It's really incredibly stupid. Toyota went from 1.08 last year to
1.17 this year in terms of problems PER CAR. No retail car customer
in their right mind owning one or two new Toyotas (or any other brand)
would consider a change of 0.09 problems in the first 90 days
something meaningful in terms of making a buying decision. There is
so little difference between most brands that the whole thing has
On Thu, 17 Jun 2010 16:01:55 -0400, "C. E. White"
Well, the thing is, NONE of the cars today have enough initial defects to
be considered alarming... all of them are far better than anything made
a couple decades ago.
So, really, using initial defects to compare vehicles is useless because
the defect levels are all in the noise floor.
The problem is, though, that what I want to know is how reliable a car
will be after I've been driving it for twenty years, and measuring that
without first driving the car for twenty years isn't possible. So there
really isn't a good metric for what I most want to know, and the metric
that _is_ available is effectively useless. It's a sad state of affairs.
"C'est un Nagra. C'est suisse, et tres, tres precis."
One problem with the JD Powers and Assoc. survey is that it combines all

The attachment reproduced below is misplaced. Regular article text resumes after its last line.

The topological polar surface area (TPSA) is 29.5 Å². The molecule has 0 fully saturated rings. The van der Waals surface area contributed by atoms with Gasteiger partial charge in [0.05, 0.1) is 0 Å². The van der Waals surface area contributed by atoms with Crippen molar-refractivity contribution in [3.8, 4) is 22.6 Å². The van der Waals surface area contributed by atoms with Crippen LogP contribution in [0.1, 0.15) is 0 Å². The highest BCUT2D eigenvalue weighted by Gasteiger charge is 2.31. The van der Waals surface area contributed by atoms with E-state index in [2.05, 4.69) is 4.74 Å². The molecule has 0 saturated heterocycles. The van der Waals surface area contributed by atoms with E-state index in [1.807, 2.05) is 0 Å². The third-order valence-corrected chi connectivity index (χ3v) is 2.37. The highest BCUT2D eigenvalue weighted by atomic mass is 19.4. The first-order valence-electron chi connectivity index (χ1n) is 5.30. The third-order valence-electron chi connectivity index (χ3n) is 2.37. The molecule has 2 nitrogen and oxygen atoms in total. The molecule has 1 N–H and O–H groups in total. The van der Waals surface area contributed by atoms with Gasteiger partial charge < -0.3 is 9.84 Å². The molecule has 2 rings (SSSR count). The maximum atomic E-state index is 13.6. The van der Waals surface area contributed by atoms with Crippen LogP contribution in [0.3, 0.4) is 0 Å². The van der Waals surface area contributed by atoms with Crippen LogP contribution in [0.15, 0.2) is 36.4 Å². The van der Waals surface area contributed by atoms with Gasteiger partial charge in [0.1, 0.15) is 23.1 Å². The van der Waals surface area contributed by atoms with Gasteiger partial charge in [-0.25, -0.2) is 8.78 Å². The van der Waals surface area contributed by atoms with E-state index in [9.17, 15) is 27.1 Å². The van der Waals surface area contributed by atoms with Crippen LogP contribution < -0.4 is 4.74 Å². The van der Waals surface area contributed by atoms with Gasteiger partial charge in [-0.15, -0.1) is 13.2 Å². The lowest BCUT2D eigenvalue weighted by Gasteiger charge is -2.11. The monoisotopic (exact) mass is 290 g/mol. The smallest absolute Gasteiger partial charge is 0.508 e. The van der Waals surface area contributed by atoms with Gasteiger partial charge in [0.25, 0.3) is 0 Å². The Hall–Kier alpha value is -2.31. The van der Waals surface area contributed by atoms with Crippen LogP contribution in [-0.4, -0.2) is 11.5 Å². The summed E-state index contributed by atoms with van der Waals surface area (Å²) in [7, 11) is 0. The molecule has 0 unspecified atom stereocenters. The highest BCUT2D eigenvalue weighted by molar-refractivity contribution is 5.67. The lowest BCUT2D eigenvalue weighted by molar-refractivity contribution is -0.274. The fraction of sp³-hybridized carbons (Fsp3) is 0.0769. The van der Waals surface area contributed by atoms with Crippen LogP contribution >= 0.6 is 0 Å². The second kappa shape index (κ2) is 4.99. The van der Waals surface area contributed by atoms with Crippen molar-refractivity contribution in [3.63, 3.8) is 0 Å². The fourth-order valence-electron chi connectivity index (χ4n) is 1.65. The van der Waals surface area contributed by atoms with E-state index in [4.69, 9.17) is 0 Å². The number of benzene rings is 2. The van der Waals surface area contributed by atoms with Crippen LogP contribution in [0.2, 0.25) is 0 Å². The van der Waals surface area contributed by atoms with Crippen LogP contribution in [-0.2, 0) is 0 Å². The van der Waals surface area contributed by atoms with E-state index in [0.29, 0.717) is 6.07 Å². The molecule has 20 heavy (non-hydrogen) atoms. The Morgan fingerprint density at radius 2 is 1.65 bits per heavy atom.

problems. So, if there a problem with a loose screw in the dashboard or
the engine caught fire and the car is trashed, the problems are weighted
equally. Another problem with the survey is that these are owner
reported problems. So the owners of a particular brand or model of car
might be less likely to report a problem than owners of another brand or
model. Finally, this is only during the first 90 days of ownership. So
if a car's brakes completely fail, resulting in a wreck that destroys
the car is not reported at all.
What do you mean by the last sentence? If the brakes fail within the first
90 days, it's going to be reported. Why would think it wouldn't?
Problems outside of the IQS 90 days, would be covered by the JD Power
Vehicle Dependability Study which would be three years from the current
model year. (e.g. the 2010 survey covered problems with the 2007 model year
I actually filled out one of these surveys for my Nissan Frontier. They
asked a lot of questions. What they put in the press releases is just a
teaser. JD Power makes money by selling the results to companies, not by
giving away the information. Too bad they don't share more of the
information with the public - but then if they gave a way the good stuff,
how would they make money.
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